Four Myths about Weight Loss in Long Term Care Communities


For most of us working in long term care, especially dietitians and registered dietetic technicians, many of our activities revolve around minimizing the risk for the people in our care of losing or gaining too much weight. Changes in weight can be an early indicator of changes in a person’s health or nutritional status. Close monitoring of weights is important to ensure that residents receive sufficient nutrition and maintain an acceptable body weight unless another medical condition exists where nutrition issues are unavoidable. In fact, under federal regulations, nursing homes must maintain acceptable parameters of nutritional status. However, some myths still persist about weight gain and loss involving the older people in our care. Let’s take a look at four of the most prevalent.

Myth 1: Obese people cannot be malnourished.

Let’s face it, when you see a person who is obese, the first thing that pops into your head is not “Hmm, this person looks malnourished.” However, obese people can be in poor nutritional status as a result of not eating the right foods or from increased needs related to their medical condition. Elders at greatest risk are those who are simultaneously sarcopenic and obese. Skeletal muscle atrophy, or “sarcopenia,” is highly prevalent in the elderly population. The incidence of sarcopenia increases with age and is strongly associated with disability.

SOLUTION: We need to make sure that elders eat a nutrient-rich diet as much as possible to provide them with the nutrition they need at a caloric intake suited to their needs. It may be helpful to identify “empty-calorie” foods (foods that are nutritionally poor choices with more calories than nutrients) and instead offer “nutrient-dense” foods than help maintain a healthy weight in addition to supplying nutrients for optimal health.

If weight loss is desired because their obesity has become a quality of life issue, careful monitoring is necessary. It is understandable how the extra weight may affect mobility, joint pain and other facets of life. However, for older adults weight loss may result in the loss of lean muscle mass, accelerating sarcopenia and associated negative consequences. If weight loss is desired, it should be gradual, planned and closely supervised with a personalize diet plan, and with consideration given to incorporating some resistance exercise if possible, to minimize muscle loss.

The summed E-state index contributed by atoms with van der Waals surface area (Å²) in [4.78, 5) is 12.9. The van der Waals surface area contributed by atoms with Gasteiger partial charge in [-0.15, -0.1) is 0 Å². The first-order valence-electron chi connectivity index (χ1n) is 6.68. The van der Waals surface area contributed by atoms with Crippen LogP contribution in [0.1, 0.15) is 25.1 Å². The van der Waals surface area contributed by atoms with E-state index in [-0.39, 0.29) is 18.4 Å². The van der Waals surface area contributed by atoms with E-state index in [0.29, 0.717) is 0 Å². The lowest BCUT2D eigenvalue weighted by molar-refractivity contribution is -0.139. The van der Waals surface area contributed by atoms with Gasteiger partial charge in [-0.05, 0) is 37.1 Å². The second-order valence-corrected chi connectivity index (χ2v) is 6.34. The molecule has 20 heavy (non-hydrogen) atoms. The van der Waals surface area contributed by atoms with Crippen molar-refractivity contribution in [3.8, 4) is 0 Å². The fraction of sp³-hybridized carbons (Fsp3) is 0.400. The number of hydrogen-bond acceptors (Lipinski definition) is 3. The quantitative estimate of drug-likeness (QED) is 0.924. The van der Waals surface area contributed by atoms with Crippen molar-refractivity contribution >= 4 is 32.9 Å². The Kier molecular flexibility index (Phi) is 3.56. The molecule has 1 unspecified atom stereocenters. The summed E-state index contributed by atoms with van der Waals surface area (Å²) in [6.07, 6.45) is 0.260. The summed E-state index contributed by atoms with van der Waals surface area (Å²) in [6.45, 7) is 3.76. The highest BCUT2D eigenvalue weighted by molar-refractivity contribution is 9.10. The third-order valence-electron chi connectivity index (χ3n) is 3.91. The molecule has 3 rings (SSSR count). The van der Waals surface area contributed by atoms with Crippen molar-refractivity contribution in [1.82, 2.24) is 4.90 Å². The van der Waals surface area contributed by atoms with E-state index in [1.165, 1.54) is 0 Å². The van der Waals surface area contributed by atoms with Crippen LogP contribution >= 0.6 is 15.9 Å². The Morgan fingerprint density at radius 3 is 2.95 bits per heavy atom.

Myth 2: Overweight/obese people should not get enriched meals, nutritional supplements or appetite stimulants because it can only increase their weight.

This one is connected to the first myth in that people who are overweight may be missing the nutrients they need, which may be supplied by enriched meals and nutritional supplements.

SOLUTION: If someone is not able to get the nutrition they need from the meals they eat, always look to serve real enriched food first instead of commercial supplements. Enriched foods and supplements can supply the nutrients needed. Ask yourself which would you rather have? A homemade fruit smoothie enriched with fiber or a can of a bland tasting commercial supplement.

Myth 3: If a person has been “skinny” for their entire life, we have an obligation to bring them up to an Ideal Body Weight.

No way. The significance of weight gain or loss is related to a person’s usual body weight (UBW), which refers to the resident’s usual weight through adult life or a stable weight over time. Take an 85-year-old woman who is 5’3” and weighs 100 pounds, a weight she has consistently maintained for years. This is her usual body weight. However, her “ideal” weight for her height on the chart is 115 lbs., a difference of 15 pounds. The fact that she weighs less than the “ideal body weight” for her height is not in itself a risk factor. What matters is if she loses more than 10% of her usual body weight of 100 pounds over a 6-month period.

SOLUTION: Don’t push extra calories on someone whose weight is consistent in an attempt to get them to reach an “ideal” weight requirement. As care partners, we need to be aware that maintaining a person’s usual body weight is the key to better health, NOT trying to get them to reach the “ideal body weight” listed on a chart.

If a person wants to gain weight, it is still best to avoid high calorie high fat foods. Fast food and snacks like potato chips do not provide the nutrition needed. Meals should include lean protein foods, low fat or nonfat dairy choices, whole grains and fruits and vegetables. Eating five or six meals throughout the day may provide additional opportunities for intake. Snacks should be nutrient dense, such as cheese and crackers, or nut butter spread on fruit. Remember that beverages like smoothies and shakes can be delicious and nutritious.

Myth 4: People with diabetes should not be given enriched meals.

Evidence-based research from the Academy of Nutrition and Dietetics in the New Dining Standards from the Pioneer Network found no evidence that sugar-free, low concentrated sugar (LCS), carbohydrate ‘controlled’ (CCHO) or ‘no added sugar’ (NCS) diets were beneficial to diabetic elders in their 80’s or older. In fact, the evidence points to such diets as being detrimental to their nutritional status because they may be bland and unappetizing. This restricted diet may lead to weight loss and its associated complications.

SOLUTION: Diets and medication should be individualized to meet each person’s habits and needs. If needed to meet nutrition requirements, enriching meals for older people with diabetes is not only a good idea supported by the latest medical evidence, but it makes for happier residents.

We’ve put together a chart that shows you alternative foods and beverages you can use to replace commercial supplements.

Click Here to download your REAL FOODS FIRST Guide

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